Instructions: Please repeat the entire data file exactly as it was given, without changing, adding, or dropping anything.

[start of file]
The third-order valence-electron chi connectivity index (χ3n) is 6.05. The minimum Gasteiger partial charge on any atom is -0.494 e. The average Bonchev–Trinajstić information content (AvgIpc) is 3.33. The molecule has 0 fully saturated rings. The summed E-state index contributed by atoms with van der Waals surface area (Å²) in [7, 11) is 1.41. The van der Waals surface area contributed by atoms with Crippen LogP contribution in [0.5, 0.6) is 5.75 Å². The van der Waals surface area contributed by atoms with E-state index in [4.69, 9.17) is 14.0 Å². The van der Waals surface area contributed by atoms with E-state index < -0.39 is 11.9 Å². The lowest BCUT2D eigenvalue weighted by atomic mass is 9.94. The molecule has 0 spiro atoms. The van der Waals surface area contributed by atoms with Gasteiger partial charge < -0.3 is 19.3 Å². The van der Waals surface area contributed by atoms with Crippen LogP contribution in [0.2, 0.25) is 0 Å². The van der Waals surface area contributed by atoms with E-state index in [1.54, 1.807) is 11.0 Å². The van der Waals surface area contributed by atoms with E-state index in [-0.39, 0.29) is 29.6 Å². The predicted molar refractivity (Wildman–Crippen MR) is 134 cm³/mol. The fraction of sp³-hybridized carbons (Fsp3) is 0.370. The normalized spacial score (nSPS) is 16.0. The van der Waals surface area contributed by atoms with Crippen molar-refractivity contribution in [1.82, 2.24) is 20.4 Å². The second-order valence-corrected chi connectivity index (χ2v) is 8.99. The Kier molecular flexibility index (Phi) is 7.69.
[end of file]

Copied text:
The third-order valence-electron chi connectivity index (χ3n) is 6.05. The minimum Gasteiger partial charge on any atom is -0.494 e. The average Bonchev–Trinajstić information content (AvgIpc) is 3.33. The molecule has 0 fully saturated rings. The summed E-state index contributed by atoms with van der Waals surface area (Å²) in [7, 11) is 1.41. The van der Waals surface area contributed by atoms with Crippen LogP contribution in [0.5, 0.6) is 5.75 Å². The van der Waals surface area contributed by atoms with E-state index in [4.69, 9.17) is 14.0 Å². The van der Waals surface area contributed by atoms with E-state index < -0.39 is 11.9 Å². The lowest BCUT2D eigenvalue weighted by atomic mass is 9.94. The molecule has 0 spiro atoms. The van der Waals surface area contributed by atoms with Gasteiger partial charge < -0.3 is 19.3 Å². The van der Waals surface area contributed by atoms with Crippen LogP contribution in [0.2, 0.25) is 0 Å². The van der Waals surface area contributed by atoms with E-state index in [1.54, 1.807) is 11.0 Å². The van der Waals surface area contributed by atoms with E-state index in [-0.39, 0.29) is 29.6 Å². The predicted molar refractivity (Wildman–Crippen MR) is 134 cm³/mol. The fraction of sp³-hybridized carbons (Fsp3) is 0.370. The normalized spacial score (nSPS) is 16.0. The van der Waals surface area contributed by atoms with Crippen molar-refractivity contribution in [1.82, 2.24) is 20.4 Å². The second-order valence-corrected chi connectivity index (χ2v) is 8.99. The Kier molecular flexibility index (Phi) is 7.69.